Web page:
Do you support boycotts of factories?

published 17-01-2013 13:50, last modified 25-04-2013 14:33
In one word: No. There are some exceptions, but in general we want a long-term solution to the problem, which will improve the lives of the workers.


One of the worst things that can happen when labour rights violations are discovered is for a company to ‘cut and run’ - to abruptly stop supplying from a factory or a country and put workers jobs at risk. We encourage brands and retailers to engage with their suppliers in a way that doesn’t put intolerable pressure on workers to deliver clothes faster, cheaper, and under poor working conditions.

We want to see long-term, stable business relationships between buyers and suppliers. This will give factory managers the time and support needed to improve working conditions, and it will give garment workers more job security and decent work, including the opportunity to organise and negotiate for better conditions.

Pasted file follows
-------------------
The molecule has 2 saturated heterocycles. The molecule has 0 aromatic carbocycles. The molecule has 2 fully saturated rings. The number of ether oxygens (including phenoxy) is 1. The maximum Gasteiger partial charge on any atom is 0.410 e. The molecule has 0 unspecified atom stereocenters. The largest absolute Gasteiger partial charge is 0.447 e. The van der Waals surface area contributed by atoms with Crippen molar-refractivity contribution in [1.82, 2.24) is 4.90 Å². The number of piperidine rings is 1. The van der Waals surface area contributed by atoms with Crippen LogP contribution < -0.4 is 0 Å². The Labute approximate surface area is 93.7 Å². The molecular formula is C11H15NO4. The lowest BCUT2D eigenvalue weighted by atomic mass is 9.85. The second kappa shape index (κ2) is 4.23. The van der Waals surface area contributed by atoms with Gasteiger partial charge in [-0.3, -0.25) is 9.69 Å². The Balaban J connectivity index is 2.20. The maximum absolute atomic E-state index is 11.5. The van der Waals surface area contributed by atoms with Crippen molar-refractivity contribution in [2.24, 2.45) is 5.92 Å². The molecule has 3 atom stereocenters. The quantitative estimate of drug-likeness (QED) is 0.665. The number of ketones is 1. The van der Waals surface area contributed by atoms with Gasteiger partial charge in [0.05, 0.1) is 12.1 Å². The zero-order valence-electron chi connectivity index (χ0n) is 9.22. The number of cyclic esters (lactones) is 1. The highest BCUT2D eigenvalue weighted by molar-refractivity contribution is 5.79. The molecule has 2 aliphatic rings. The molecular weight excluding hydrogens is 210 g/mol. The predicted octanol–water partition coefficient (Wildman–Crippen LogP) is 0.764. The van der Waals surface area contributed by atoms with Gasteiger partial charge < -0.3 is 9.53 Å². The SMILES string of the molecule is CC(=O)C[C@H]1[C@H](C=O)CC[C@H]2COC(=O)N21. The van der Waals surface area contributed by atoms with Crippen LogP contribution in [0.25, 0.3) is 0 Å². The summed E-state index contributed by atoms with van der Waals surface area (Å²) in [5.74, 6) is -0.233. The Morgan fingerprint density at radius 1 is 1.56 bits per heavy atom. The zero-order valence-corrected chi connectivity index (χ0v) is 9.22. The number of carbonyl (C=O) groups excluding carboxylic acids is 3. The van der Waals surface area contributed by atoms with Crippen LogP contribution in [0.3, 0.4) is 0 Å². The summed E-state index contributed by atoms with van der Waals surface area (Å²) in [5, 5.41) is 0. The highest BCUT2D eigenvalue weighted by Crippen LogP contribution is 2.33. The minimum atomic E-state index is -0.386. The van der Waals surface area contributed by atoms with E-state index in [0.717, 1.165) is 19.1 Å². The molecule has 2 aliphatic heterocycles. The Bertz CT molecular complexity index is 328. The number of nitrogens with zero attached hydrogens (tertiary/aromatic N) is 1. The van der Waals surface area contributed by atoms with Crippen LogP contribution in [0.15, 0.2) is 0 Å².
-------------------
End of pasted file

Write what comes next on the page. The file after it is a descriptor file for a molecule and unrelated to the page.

In very specific situations, and only after exhausting all other possibilities, we may ask a company to inform a supplier that it will no longer buy there unless labour conditions improve immediately. We expect such a withdrawal to be done in a responsible manner that minimises the impact on workers at the factory. For example, we would ask buyers to divert orders to a nearby factory that is willing to provide decent work and to give priority hiring to workers from the problem factory.

If there is a widely supported call from a particular country for a boycott to promote human and labour rights there, the Clean Clothes Campaign will respect this. For example, in 2001 the exiled Federation of Trade Unions - Burma (FTUB), together with a significant segment of Burmese society, called for support in their campaign to demand that Triumph International, a Swiss-based retailer of lingerie, pull out of Burma. The campaign was successful and in 2002 Triumph announced its withdrawal from the country.